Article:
- Use: Non-Invasive Androgen Determination
- Sample: Dried Fecal Extracts Urine, Extracted Serum/Plasma, TCM
- Species: Species Independent
- Time to Answer: 2.5 Hours
- Samples/Kit: 39 or 231 in Duplicate
Testosterone, C19H28O2, (4-Androsten-17ß-ol-3-one) is a steroid hormone from the androgen group and is found in mammals, reptiles, birds, and other vertebrates. In mammals, testosterone is primarily secreted in the testes of males and the ovaries of females, although small amounts are also secreted by the adrenal glands. It is the principal male sex hormone and an anabolic steroid. In men, testosterone plays a key role in the development of male reproductive tissues such as the testis and prostate as well as promoting secondary sexual characteristics such as increased muscle, bone mass, and the growth of body hair. In the absence of testosterone stimulation, spermatogenesis does not proceed beyond the meiosis stage. In addition, testosterone is essential for health and well-being as well as the prevention of osteoporosis. On average, an adult human male body produces about ten times more testosterone than an adult human female body, but females are more sensitive to the hormone. Testosterone plays a significant role in glucose homeostasis and lipid metabolism. The metabolic syndrome is a clustering of risk factors predisposing to type 2 diabetes mellitus, atherosclerosis and cardiovascular morbidity and mortality. The main components of the syndrome are visceral obesity, insulin resistance, glucose intolerance, raised blood pressure and dyslipidemia (elevated triglycerides, low levels of high density lipoprotein cholesterol), and a pro-inflammatory and thrombogenic state. Cross-sectional epidemiological studies have reported a direct correlation between plasma testosterone and insulin sensitivity, and low testosterone levels are associated with an increased risk of type 2 diabetes, dramatically illustrated by androgen deprivation in men with prostate carcinoma. Testosterone is observed in most vertebrates. Fish make a slightly different form called 11-ketotestosterone. Its counterpart in insects is ecdysone These ubiquitous steroids suggest that sex hormones have an ancient evolutionary history.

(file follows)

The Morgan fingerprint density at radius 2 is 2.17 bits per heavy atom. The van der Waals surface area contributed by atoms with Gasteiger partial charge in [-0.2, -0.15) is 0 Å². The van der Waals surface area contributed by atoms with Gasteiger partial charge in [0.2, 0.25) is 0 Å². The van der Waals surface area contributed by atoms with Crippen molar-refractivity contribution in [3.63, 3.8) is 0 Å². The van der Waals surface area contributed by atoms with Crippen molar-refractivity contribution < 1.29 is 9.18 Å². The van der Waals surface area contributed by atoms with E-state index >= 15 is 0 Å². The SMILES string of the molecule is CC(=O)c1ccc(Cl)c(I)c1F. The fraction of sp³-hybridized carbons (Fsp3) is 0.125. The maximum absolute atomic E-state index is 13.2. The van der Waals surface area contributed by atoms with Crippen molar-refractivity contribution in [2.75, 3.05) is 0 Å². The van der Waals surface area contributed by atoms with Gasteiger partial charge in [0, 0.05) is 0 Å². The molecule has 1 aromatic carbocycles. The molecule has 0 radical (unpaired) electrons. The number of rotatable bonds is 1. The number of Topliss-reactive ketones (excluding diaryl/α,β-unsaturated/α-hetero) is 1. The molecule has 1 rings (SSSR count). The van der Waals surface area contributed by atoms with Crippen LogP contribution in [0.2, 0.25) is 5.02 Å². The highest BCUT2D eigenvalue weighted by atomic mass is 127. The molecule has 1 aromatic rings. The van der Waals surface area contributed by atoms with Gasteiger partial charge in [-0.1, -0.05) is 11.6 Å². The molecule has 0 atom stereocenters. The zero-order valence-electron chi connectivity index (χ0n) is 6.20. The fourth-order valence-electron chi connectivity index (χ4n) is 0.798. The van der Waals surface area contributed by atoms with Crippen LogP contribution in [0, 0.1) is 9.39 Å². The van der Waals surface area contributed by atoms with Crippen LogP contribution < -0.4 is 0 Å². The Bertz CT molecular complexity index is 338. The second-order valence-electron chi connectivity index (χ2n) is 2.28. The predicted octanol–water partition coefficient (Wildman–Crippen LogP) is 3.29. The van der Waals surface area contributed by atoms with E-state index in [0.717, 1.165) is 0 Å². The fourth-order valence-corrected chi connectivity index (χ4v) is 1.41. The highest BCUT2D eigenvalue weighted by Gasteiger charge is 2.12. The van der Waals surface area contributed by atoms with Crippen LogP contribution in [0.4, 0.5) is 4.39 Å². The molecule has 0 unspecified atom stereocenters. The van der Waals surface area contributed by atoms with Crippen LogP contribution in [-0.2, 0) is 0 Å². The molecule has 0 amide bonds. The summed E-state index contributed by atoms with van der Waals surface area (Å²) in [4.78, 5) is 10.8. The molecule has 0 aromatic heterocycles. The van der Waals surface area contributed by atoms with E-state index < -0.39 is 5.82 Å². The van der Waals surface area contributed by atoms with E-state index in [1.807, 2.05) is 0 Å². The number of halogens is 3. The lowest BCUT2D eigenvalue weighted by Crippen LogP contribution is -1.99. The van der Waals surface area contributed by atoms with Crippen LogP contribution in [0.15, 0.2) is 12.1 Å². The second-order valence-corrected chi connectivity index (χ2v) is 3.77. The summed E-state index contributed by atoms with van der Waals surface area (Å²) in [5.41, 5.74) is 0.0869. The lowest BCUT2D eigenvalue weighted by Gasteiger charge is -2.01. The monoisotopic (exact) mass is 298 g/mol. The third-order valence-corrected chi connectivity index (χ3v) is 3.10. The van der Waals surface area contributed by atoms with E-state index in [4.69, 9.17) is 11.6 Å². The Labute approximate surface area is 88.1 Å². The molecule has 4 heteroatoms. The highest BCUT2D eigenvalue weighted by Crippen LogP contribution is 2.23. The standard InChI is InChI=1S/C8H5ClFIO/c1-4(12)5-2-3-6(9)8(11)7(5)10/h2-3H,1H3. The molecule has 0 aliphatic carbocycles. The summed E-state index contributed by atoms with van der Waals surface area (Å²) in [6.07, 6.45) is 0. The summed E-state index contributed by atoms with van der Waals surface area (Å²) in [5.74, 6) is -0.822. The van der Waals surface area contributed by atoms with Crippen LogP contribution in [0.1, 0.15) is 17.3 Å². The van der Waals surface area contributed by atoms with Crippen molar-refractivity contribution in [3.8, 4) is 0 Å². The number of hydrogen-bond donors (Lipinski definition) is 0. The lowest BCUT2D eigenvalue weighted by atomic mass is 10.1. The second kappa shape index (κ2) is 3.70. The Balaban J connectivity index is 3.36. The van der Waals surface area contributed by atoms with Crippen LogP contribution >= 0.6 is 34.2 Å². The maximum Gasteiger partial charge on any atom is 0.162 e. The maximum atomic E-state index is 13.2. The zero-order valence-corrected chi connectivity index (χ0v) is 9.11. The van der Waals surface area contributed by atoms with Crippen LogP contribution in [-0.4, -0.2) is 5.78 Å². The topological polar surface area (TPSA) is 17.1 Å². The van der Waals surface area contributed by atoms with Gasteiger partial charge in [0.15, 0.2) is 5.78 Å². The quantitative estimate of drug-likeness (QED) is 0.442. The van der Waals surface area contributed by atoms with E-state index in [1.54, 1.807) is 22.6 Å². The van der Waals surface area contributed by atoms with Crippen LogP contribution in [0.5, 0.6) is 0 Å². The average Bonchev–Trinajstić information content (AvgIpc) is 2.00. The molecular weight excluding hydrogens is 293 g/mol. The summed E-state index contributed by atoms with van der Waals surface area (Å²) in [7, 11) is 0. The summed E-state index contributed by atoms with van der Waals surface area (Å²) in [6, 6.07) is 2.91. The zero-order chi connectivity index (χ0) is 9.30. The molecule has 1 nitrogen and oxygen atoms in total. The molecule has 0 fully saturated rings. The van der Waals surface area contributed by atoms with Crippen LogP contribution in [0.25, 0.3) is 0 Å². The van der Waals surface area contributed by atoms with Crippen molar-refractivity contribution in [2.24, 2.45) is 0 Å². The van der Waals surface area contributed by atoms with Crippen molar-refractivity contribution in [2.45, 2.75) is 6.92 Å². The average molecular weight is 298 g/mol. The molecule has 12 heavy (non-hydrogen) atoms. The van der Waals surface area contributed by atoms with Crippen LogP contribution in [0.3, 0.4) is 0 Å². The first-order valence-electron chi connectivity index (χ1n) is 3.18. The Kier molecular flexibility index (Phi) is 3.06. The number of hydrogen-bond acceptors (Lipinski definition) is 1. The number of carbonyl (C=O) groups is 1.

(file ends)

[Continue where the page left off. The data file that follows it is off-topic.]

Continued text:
The DetectX® Testosterone Immunoassay kit uses a specifically generated antibody to measure testosterone and its metabolites in urine and fecal samples, or in extracted serum and plasma. This kit is not recommended for serum, plasma, or saliva samples without extraction. The kit will quantitatively measure Testosterone present in reconstituted buffer samples and tissue culture media samples. A testosterone standard is provided to generate a standard curve for the assay. Standards or diluted samples are pipetted into a clear microtiter plate coated with an antibody to capture rabbit antibodies. A testosterone-peroxidase conjugate is added to the standards and samples in the wells. The binding reaction is initiated by the addition of a polyclonal antibody to testosterone to each well. After a 2 hour incubation the plate is washed and substrate is added. The substrate reacts with the bound testosterone-peroxidase conjugate. After a short incubation, the reaction is stopped and the intensity of the generated color is detected in a microtiter plate reader capable of measuring 450nm wavelength.